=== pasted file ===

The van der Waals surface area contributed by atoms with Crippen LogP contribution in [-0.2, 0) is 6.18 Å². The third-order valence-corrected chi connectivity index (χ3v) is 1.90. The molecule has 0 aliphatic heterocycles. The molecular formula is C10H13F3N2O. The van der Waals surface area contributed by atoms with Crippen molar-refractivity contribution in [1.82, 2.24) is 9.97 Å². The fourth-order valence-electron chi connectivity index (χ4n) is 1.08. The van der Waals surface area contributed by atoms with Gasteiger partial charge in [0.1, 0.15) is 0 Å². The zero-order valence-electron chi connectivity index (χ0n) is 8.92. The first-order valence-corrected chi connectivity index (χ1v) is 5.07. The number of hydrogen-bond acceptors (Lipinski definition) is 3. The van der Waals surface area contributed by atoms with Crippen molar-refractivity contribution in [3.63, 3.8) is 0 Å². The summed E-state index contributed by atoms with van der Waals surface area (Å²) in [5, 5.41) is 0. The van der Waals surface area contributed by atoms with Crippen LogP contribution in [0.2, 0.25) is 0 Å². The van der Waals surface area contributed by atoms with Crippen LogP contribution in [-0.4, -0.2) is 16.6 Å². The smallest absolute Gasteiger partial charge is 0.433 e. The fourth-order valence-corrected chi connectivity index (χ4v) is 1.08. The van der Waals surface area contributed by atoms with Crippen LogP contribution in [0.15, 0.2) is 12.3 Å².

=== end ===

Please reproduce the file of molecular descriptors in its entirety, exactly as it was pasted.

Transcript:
The van der Waals surface area contributed by atoms with Crippen LogP contribution in [-0.2, 0) is 6.18 Å². The third-order valence-corrected chi connectivity index (χ3v) is 1.90. The molecule has 0 aliphatic heterocycles. The molecular formula is C10H13F3N2O. The van der Waals surface area contributed by atoms with Crippen molar-refractivity contribution in [1.82, 2.24) is 9.97 Å². The fourth-order valence-electron chi connectivity index (χ4n) is 1.08. The van der Waals surface area contributed by atoms with Gasteiger partial charge in [0.1, 0.15) is 0 Å². The zero-order valence-electron chi connectivity index (χ0n) is 8.92. The first-order valence-corrected chi connectivity index (χ1v) is 5.07. The number of hydrogen-bond acceptors (Lipinski definition) is 3. The van der Waals surface area contributed by atoms with Crippen molar-refractivity contribution in [3.63, 3.8) is 0 Å². The summed E-state index contributed by atoms with van der Waals surface area (Å²) in [5, 5.41) is 0. The van der Waals surface area contributed by atoms with Crippen LogP contribution in [0.2, 0.25) is 0 Å². The van der Waals surface area contributed by atoms with Crippen LogP contribution in [-0.4, -0.2) is 16.6 Å². The smallest absolute Gasteiger partial charge is 0.433 e. The fourth-order valence-corrected chi connectivity index (χ4v) is 1.08. The van der Waals surface area contributed by atoms with Crippen LogP contribution in [0.15, 0.2) is 12.3 Å².